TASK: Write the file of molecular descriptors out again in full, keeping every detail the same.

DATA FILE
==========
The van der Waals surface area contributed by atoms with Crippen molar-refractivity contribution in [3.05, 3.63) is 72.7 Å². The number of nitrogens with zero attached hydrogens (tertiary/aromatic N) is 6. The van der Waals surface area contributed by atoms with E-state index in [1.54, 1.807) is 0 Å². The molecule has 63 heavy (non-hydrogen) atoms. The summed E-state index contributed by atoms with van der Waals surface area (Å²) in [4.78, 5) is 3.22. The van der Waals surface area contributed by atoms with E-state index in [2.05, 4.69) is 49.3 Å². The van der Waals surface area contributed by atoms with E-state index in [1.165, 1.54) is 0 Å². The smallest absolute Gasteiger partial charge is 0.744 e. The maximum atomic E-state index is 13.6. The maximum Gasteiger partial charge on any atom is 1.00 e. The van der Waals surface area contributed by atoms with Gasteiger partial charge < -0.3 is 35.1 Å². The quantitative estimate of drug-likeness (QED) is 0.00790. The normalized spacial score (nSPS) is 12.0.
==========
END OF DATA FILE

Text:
The van der Waals surface area contributed by atoms with Crippen molar-refractivity contribution in [3.05, 3.63) is 72.7 Å². The number of nitrogens with zero attached hydrogens (tertiary/aromatic N) is 6. The van der Waals surface area contributed by atoms with E-state index in [1.54, 1.807) is 0 Å². The molecule has 63 heavy (non-hydrogen) atoms. The summed E-state index contributed by atoms with van der Waals surface area (Å²) in [4.78, 5) is 3.22. The van der Waals surface area contributed by atoms with E-state index in [2.05, 4.69) is 49.3 Å². The van der Waals surface area contributed by atoms with E-state index in [1.165, 1.54) is 0 Å². The smallest absolute Gasteiger partial charge is 0.744 e. The maximum atomic E-state index is 13.6. The maximum Gasteiger partial charge on any atom is 1.00 e. The van der Waals surface area contributed by atoms with Gasteiger partial charge < -0.3 is 35.1 Å². The quantitative estimate of drug-likeness (QED) is 0.00790. The normalized spacial score (nSPS) is 12.0.